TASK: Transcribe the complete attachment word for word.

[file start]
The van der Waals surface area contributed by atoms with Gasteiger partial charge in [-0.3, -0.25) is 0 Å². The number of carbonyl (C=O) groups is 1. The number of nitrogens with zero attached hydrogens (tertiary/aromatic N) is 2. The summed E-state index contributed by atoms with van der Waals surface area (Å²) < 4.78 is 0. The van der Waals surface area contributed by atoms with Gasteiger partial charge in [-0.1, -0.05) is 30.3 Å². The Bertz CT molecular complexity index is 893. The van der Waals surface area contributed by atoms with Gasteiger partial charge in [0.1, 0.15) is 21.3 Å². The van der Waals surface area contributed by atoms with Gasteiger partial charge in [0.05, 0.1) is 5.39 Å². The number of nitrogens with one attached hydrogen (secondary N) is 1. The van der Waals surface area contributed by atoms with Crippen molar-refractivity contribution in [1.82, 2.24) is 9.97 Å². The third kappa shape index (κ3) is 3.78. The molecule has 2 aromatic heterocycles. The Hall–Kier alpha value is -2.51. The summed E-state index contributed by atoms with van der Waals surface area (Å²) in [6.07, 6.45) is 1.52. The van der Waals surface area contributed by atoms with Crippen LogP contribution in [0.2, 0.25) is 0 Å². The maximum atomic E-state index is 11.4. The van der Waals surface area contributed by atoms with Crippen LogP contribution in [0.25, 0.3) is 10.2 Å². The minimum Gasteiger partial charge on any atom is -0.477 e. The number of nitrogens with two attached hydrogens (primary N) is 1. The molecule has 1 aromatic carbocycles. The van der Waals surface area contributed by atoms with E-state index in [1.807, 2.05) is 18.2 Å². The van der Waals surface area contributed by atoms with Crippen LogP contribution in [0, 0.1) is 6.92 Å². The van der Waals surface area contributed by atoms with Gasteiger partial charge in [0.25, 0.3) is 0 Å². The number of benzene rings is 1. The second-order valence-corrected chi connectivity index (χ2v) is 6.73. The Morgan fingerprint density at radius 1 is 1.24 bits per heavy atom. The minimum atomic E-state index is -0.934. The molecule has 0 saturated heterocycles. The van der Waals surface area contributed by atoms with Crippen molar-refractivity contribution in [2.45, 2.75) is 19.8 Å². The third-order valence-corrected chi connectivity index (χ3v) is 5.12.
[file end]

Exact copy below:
The van der Waals surface area contributed by atoms with Gasteiger partial charge in [-0.3, -0.25) is 0 Å². The number of carbonyl (C=O) groups is 1. The number of nitrogens with zero attached hydrogens (tertiary/aromatic N) is 2. The summed E-state index contributed by atoms with van der Waals surface area (Å²) < 4.78 is 0. The van der Waals surface area contributed by atoms with Gasteiger partial charge in [-0.1, -0.05) is 30.3 Å². The Bertz CT molecular complexity index is 893. The van der Waals surface area contributed by atoms with Gasteiger partial charge in [0.1, 0.15) is 21.3 Å². The van der Waals surface area contributed by atoms with Gasteiger partial charge in [0.05, 0.1) is 5.39 Å². The number of nitrogens with one attached hydrogen (secondary N) is 1. The van der Waals surface area contributed by atoms with Crippen molar-refractivity contribution in [1.82, 2.24) is 9.97 Å². The third kappa shape index (κ3) is 3.78. The molecule has 2 aromatic heterocycles. The Hall–Kier alpha value is -2.51. The summed E-state index contributed by atoms with van der Waals surface area (Å²) in [6.07, 6.45) is 1.52. The van der Waals surface area contributed by atoms with Crippen LogP contribution in [0.2, 0.25) is 0 Å². The maximum atomic E-state index is 11.4. The van der Waals surface area contributed by atoms with Crippen LogP contribution in [0.25, 0.3) is 10.2 Å². The minimum Gasteiger partial charge on any atom is -0.477 e. The number of nitrogens with two attached hydrogens (primary N) is 1. The molecule has 1 aromatic carbocycles. The van der Waals surface area contributed by atoms with E-state index in [1.807, 2.05) is 18.2 Å². The van der Waals surface area contributed by atoms with Crippen LogP contribution in [0, 0.1) is 6.92 Å². The van der Waals surface area contributed by atoms with Gasteiger partial charge in [0.25, 0.3) is 0 Å². The number of benzene rings is 1. The second-order valence-corrected chi connectivity index (χ2v) is 6.73. The Morgan fingerprint density at radius 1 is 1.24 bits per heavy atom. The minimum atomic E-state index is -0.934. The molecule has 0 saturated heterocycles. The van der Waals surface area contributed by atoms with Crippen molar-refractivity contribution in [2.45, 2.75) is 19.8 Å². The third-order valence-corrected chi connectivity index (χ3v) is 5.12.